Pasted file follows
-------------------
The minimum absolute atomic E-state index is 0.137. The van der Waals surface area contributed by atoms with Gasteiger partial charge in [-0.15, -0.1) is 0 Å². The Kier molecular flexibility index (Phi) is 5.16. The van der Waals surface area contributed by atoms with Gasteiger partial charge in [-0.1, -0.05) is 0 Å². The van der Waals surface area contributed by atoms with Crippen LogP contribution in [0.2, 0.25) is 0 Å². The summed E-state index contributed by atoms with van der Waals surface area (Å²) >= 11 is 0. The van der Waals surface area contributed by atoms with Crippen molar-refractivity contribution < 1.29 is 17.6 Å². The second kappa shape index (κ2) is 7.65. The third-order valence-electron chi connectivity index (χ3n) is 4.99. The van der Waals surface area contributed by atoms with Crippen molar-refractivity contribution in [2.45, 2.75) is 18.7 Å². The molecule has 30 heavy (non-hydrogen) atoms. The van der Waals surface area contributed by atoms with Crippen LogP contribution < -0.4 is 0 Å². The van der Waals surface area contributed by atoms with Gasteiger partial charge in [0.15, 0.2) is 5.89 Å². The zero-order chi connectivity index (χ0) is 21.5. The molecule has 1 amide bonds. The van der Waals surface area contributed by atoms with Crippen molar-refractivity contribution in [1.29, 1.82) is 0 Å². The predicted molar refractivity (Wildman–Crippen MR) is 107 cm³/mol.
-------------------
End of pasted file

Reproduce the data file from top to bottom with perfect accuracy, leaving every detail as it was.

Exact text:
The minimum absolute atomic E-state index is 0.137. The van der Waals surface area contributed by atoms with Gasteiger partial charge in [-0.15, -0.1) is 0 Å². The Kier molecular flexibility index (Phi) is 5.16. The van der Waals surface area contributed by atoms with Gasteiger partial charge in [-0.1, -0.05) is 0 Å². The van der Waals surface area contributed by atoms with Crippen LogP contribution in [0.2, 0.25) is 0 Å². The summed E-state index contributed by atoms with van der Waals surface area (Å²) >= 11 is 0. The van der Waals surface area contributed by atoms with Crippen molar-refractivity contribution < 1.29 is 17.6 Å². The second kappa shape index (κ2) is 7.65. The third-order valence-electron chi connectivity index (χ3n) is 4.99. The van der Waals surface area contributed by atoms with Crippen molar-refractivity contribution in [2.45, 2.75) is 18.7 Å². The molecule has 30 heavy (non-hydrogen) atoms. The van der Waals surface area contributed by atoms with Crippen LogP contribution < -0.4 is 0 Å². The van der Waals surface area contributed by atoms with Gasteiger partial charge in [0.15, 0.2) is 5.89 Å². The zero-order chi connectivity index (χ0) is 21.5. The molecule has 1 amide bonds. The van der Waals surface area contributed by atoms with Crippen molar-refractivity contribution in [1.29, 1.82) is 0 Å². The predicted molar refractivity (Wildman–Crippen MR) is 107 cm³/mol.